A will, or a Last Will and Testament, is the central piece of any estate plan. A will properly drafted and signed is a document that specifies exactly how you want your property distributed upon your death. Your will identifies a few key people: first, it will identify who you would like to serve as your Executor, also known as your Personal Representative. Your Personal Representative will also gather all of your assets and pay off any debts you have before distributing all of your property according to how you have explained within your will. The second person your will may identify is who you nominate to serve as guardian for your children, should you pass away before your children reach the age of 18.
The law is very specific about what may and may not legally qualify as a valid will. Because of the importance of a will, the document must be reviewed by the Probate Court and determined to be valid by the Probate Court at the start of the estate proceedings before any of the Will may be treated as valid. A will that is missing any of the requirements, like having the correct number of witnesses or including the proper language, will not be accepted by the Probate Court and will not be a legally binding document. There are often documents available from the internet that are available for you to complete yourself, but those forms have no assurance that what is created will be accepted by the court, or properly explain your wishes. The documents generated by such sources may not take into account your individual circumstances.
“The costs for a will with competent legal help is well worth the small investment.”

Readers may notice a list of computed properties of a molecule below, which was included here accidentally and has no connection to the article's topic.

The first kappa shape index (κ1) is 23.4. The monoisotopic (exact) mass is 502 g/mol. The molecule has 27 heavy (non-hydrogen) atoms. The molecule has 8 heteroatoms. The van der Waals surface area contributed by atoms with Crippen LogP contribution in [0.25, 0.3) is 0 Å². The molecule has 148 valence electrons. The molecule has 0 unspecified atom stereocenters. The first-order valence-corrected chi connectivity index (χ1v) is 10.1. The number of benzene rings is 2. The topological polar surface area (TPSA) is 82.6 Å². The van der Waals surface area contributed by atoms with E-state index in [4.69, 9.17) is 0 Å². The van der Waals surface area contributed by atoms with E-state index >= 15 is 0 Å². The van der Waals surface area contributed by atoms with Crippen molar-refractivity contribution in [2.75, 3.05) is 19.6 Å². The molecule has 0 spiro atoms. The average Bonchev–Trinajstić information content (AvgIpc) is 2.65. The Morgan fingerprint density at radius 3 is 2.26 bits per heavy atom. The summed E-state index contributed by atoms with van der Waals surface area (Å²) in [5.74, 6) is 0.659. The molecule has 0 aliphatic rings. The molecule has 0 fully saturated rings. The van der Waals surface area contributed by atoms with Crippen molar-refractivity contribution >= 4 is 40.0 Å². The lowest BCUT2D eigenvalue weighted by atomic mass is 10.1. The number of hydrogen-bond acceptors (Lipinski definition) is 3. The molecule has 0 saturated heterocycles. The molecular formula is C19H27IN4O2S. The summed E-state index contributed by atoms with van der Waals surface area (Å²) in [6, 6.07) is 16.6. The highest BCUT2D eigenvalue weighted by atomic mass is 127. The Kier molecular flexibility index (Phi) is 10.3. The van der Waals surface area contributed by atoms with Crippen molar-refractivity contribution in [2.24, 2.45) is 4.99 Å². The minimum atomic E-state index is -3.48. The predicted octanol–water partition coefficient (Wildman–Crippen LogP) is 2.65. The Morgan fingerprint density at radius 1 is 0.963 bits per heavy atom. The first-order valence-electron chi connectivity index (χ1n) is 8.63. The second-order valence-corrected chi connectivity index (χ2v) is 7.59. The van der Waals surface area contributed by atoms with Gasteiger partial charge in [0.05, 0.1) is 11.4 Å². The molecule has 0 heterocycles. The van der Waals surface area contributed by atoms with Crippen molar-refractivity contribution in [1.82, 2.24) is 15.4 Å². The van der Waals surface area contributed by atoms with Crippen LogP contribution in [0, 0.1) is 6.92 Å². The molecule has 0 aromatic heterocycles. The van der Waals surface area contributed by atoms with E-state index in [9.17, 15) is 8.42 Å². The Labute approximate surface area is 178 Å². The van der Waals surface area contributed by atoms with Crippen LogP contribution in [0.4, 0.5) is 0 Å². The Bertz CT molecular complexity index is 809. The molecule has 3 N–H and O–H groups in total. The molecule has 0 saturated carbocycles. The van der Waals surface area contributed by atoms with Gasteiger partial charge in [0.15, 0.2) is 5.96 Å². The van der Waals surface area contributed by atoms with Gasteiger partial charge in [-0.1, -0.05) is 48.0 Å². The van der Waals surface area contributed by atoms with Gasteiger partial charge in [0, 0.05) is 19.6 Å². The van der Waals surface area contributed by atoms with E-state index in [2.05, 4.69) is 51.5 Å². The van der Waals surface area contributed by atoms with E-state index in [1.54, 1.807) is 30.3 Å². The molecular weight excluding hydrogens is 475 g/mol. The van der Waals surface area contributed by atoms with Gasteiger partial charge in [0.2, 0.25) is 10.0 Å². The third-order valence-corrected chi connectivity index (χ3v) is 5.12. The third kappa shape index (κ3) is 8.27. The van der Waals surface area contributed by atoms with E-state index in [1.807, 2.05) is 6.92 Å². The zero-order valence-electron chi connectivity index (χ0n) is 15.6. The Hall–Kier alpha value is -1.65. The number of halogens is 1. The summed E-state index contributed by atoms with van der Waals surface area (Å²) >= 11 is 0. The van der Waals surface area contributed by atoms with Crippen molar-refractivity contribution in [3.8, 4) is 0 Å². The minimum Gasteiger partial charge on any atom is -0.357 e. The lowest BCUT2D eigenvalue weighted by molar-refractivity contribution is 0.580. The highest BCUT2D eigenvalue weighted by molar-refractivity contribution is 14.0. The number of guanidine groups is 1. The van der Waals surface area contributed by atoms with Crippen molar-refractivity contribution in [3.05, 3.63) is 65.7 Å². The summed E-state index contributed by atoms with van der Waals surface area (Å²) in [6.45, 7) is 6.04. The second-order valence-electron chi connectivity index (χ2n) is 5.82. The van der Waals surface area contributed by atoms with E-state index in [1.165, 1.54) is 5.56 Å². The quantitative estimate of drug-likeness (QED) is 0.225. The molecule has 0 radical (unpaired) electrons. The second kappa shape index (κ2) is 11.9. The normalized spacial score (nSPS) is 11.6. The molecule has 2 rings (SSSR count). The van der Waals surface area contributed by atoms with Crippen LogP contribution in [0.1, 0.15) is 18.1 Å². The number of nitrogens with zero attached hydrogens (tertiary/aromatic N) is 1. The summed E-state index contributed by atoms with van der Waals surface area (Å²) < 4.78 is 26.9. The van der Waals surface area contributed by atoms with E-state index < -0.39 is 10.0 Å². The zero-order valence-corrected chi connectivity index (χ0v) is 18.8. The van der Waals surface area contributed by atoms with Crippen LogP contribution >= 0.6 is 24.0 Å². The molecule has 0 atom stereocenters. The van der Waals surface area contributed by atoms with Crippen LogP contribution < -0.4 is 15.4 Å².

A carefully prepared last will and testament from a capable law firm working with you is your best assurance that your plans will be realized after your death. In comparison to the stakes involved in making an error, the costs for a will with competent legal help is well worth the investment.
Our clients almost universally choose to keep their original wills and other estate documents for safekeeping at our office at no extra charge. They take copies and have copies sent to their fiduciary nominees and sometimes their beneficiaries with information that the original is at our office. This way, the original does not get lost or locked away where no one can find it or access it. Oddly enough to many people, a bank safe deposit box is perhaps the worst place to keep your will. After you die, no one else can open the box without a court order to have the box drilled and accessed at considerable expense.
The best place to begin preparing your estate planning documents is by calling our office at (603) 224-6999 or by filling out this form. Our intake specialist will be happy to get your basic information and set up the first meeting.